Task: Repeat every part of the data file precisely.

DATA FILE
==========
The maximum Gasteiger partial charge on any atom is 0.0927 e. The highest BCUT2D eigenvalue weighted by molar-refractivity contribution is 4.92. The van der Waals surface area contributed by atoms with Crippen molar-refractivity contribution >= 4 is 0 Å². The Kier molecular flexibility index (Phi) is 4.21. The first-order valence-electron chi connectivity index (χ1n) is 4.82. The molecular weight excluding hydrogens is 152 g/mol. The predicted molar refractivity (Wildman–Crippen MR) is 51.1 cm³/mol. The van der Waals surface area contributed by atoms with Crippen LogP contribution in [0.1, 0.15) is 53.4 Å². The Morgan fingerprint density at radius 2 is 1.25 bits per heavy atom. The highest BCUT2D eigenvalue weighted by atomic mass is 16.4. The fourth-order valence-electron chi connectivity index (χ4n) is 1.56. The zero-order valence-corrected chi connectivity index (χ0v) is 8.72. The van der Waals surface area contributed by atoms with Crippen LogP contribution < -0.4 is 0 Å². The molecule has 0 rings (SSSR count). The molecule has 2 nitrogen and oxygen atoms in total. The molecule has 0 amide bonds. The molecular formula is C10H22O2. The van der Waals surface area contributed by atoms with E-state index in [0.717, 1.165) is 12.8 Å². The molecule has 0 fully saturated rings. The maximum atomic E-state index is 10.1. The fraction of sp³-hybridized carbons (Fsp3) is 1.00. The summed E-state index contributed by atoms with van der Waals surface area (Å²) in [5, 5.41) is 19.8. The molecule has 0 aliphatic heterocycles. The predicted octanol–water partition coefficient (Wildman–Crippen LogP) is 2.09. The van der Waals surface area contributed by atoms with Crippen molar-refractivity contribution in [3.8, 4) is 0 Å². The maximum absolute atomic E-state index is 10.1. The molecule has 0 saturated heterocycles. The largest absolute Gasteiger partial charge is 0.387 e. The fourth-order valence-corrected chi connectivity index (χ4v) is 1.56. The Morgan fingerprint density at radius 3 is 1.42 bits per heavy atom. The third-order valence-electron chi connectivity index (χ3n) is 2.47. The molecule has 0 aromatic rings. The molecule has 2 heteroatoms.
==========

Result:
The maximum Gasteiger partial charge on any atom is 0.0927 e. The highest BCUT2D eigenvalue weighted by molar-refractivity contribution is 4.92. The van der Waals surface area contributed by atoms with Crippen molar-refractivity contribution >= 4 is 0 Å². The Kier molecular flexibility index (Phi) is 4.21. The first-order valence-electron chi connectivity index (χ1n) is 4.82. The molecular weight excluding hydrogens is 152 g/mol. The predicted molar refractivity (Wildman–Crippen MR) is 51.1 cm³/mol. The van der Waals surface area contributed by atoms with Crippen LogP contribution in [0.1, 0.15) is 53.4 Å². The Morgan fingerprint density at radius 2 is 1.25 bits per heavy atom. The highest BCUT2D eigenvalue weighted by atomic mass is 16.4. The fourth-order valence-electron chi connectivity index (χ4n) is 1.56. The zero-order valence-corrected chi connectivity index (χ0v) is 8.72. The van der Waals surface area contributed by atoms with Crippen LogP contribution < -0.4 is 0 Å². The molecule has 0 rings (SSSR count). The molecule has 2 nitrogen and oxygen atoms in total. The molecule has 0 amide bonds. The molecular formula is C10H22O2. The van der Waals surface area contributed by atoms with E-state index in [0.717, 1.165) is 12.8 Å². The molecule has 0 fully saturated rings. The maximum atomic E-state index is 10.1. The fraction of sp³-hybridized carbons (Fsp3) is 1.00. The summed E-state index contributed by atoms with van der Waals surface area (Å²) in [5, 5.41) is 19.8. The molecule has 0 aliphatic heterocycles. The predicted octanol–water partition coefficient (Wildman–Crippen LogP) is 2.09. The van der Waals surface area contributed by atoms with Crippen molar-refractivity contribution in [3.8, 4) is 0 Å². The maximum absolute atomic E-state index is 10.1. The molecule has 0 saturated heterocycles. The largest absolute Gasteiger partial charge is 0.387 e. The fourth-order valence-corrected chi connectivity index (χ4v) is 1.56. The Morgan fingerprint density at radius 3 is 1.42 bits per heavy atom. The third-order valence-electron chi connectivity index (χ3n) is 2.47. The molecule has 0 aromatic rings. The molecule has 2 heteroatoms.